Dual Phase Collection System Odor Investigations: The Liquid Phase Might Not Be Enough!
Author: Smith, Mark M.
Source: Proceedings of the Water Environment Federation, Collection Systems 2008 , pp. 401-416(16)
Publisher: Water Environment Federation
Abstract:It is a well known fact that investigations of odor production in gravity fed sanitary sewers often involve the need for a full understanding of the liquid phase causes of dissolved sulfide production. Related parameters that are typically investigated include wastewater temperature, pH, existing dissolved sulfide concentration and BOD5.The question that is rarely answered in these investigations and studies is, “What is causing odorous air to be forced from the gravity collection system?” Without a full understanding of the headspace ventilation and air pressure characteristics of the sewer system, a permanent odor control solution might not be possible. This presentation will focus on a case study from a recent project in which both liquid phase odor production parameters and headspace ventilation and air pressure characteristics were quantified. Analytical techniques and methods will be presented along with the data from these projects that resulted in the implementation of successful odor control solutions.Figure 1 presents an example of typical air pressure data that was gathered on a recent sanitary sewer odor control project in New Mexico.The air pressure data shown in Figure 1 was taken in a manhole that was a known source of odor complaints and positive sewer headspace air pressure. This had been determined by desktop analysis and subsequently confirmed by air pressure testing. An in-ground biofilter was designed and built near the location of the manhole to remove odorous air from the gravity sewer and treat it through wood-chip media. Two blowers were installed for the biofilter: one duty and one standby. As shown in Figure 1, the natural air pressure in the manhole (with no blowers running) was upwards of 0.15 inches of water column, which resulted in odorous air being forced from the sewer to atmosphere on a daily basis. When Blower 1 is turned on, the air pressure immediately is reduced to −0.5 inches of water column. Blowers 1 and 2 working simultaneously result in an air pressure value of −0.8 inches of water column. When both blowers are turned off the air pressure immediately returns to approximately 0.15 inches of water column.The paper will show that this type of analysis is a valuable tool in identifying the ultimate source of odor release in a gravity fed collection system and designing the proper odor control ventilation systems to ensure that odors are no longer released from the sewer pipes.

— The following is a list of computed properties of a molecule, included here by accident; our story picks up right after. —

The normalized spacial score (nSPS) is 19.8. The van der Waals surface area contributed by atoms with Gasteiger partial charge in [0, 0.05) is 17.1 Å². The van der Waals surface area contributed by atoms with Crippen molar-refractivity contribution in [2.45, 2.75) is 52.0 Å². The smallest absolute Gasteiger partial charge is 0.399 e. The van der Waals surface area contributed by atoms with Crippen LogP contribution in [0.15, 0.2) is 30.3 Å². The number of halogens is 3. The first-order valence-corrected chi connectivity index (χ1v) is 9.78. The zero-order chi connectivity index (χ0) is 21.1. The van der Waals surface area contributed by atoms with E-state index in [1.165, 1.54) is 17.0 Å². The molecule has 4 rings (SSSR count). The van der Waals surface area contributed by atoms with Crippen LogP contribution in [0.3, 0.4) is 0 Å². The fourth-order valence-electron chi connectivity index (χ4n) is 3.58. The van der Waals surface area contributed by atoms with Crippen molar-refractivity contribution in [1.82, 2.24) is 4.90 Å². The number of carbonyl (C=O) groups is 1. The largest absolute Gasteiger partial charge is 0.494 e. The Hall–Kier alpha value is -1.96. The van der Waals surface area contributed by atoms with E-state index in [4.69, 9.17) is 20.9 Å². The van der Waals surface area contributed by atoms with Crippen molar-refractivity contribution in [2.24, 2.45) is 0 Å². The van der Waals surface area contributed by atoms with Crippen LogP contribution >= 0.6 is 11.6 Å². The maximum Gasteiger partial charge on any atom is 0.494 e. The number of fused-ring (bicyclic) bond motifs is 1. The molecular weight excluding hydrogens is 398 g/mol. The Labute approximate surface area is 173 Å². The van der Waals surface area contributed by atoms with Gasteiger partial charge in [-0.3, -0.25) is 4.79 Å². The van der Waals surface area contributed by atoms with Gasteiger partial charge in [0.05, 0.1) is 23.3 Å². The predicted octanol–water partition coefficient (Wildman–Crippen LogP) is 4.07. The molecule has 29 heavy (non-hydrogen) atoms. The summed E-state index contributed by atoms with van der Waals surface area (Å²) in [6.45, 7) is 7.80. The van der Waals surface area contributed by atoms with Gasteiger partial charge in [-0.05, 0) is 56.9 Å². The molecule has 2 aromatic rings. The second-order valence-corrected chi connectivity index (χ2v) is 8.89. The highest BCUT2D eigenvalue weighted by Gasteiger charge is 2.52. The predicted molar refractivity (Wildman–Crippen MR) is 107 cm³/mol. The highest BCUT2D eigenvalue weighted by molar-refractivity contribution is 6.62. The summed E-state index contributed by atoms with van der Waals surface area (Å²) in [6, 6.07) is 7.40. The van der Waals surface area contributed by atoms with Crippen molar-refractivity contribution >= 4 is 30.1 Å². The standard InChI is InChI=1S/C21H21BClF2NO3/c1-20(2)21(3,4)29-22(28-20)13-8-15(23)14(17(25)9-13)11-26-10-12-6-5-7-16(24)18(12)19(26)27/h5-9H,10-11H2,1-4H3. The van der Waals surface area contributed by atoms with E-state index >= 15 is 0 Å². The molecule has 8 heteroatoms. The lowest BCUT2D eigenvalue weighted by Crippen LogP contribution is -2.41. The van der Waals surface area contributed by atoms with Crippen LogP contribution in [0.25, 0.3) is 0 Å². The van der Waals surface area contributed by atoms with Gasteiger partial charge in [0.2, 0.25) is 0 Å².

Document Type: Research article
Publication date: 2008-01-01
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